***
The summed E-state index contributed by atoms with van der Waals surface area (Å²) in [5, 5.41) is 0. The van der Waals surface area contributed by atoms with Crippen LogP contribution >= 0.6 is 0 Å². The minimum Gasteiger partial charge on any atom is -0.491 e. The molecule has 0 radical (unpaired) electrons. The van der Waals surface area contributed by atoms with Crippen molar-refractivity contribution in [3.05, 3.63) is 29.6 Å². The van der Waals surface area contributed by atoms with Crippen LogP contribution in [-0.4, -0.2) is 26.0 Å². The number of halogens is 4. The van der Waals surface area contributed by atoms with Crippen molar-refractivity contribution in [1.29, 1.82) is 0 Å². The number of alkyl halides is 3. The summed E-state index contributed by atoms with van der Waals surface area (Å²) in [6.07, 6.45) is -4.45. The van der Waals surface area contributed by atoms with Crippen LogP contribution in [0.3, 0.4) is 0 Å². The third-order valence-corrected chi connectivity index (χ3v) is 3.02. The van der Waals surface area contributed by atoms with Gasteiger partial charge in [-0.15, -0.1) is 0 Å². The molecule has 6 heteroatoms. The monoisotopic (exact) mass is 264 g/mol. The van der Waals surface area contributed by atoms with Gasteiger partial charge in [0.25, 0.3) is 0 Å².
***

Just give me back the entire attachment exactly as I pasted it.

The summed E-state index contributed by atoms with van der Waals surface area (Å²) in [5, 5.41) is 0. The van der Waals surface area contributed by atoms with Crippen LogP contribution >= 0.6 is 0 Å². The minimum Gasteiger partial charge on any atom is -0.491 e. The molecule has 0 radical (unpaired) electrons. The van der Waals surface area contributed by atoms with Crippen molar-refractivity contribution in [3.05, 3.63) is 29.6 Å². The van der Waals surface area contributed by atoms with Crippen LogP contribution in [-0.4, -0.2) is 26.0 Å². The number of halogens is 4. The van der Waals surface area contributed by atoms with Crippen molar-refractivity contribution in [1.29, 1.82) is 0 Å². The number of alkyl halides is 3. The summed E-state index contributed by atoms with van der Waals surface area (Å²) in [6.07, 6.45) is -4.45. The van der Waals surface area contributed by atoms with Crippen LogP contribution in [0.3, 0.4) is 0 Å². The third-order valence-corrected chi connectivity index (χ3v) is 3.02. The van der Waals surface area contributed by atoms with Gasteiger partial charge in [-0.15, -0.1) is 0 Å². The molecule has 6 heteroatoms. The monoisotopic (exact) mass is 264 g/mol. The van der Waals surface area contributed by atoms with Gasteiger partial charge in [0.25, 0.3) is 0 Å².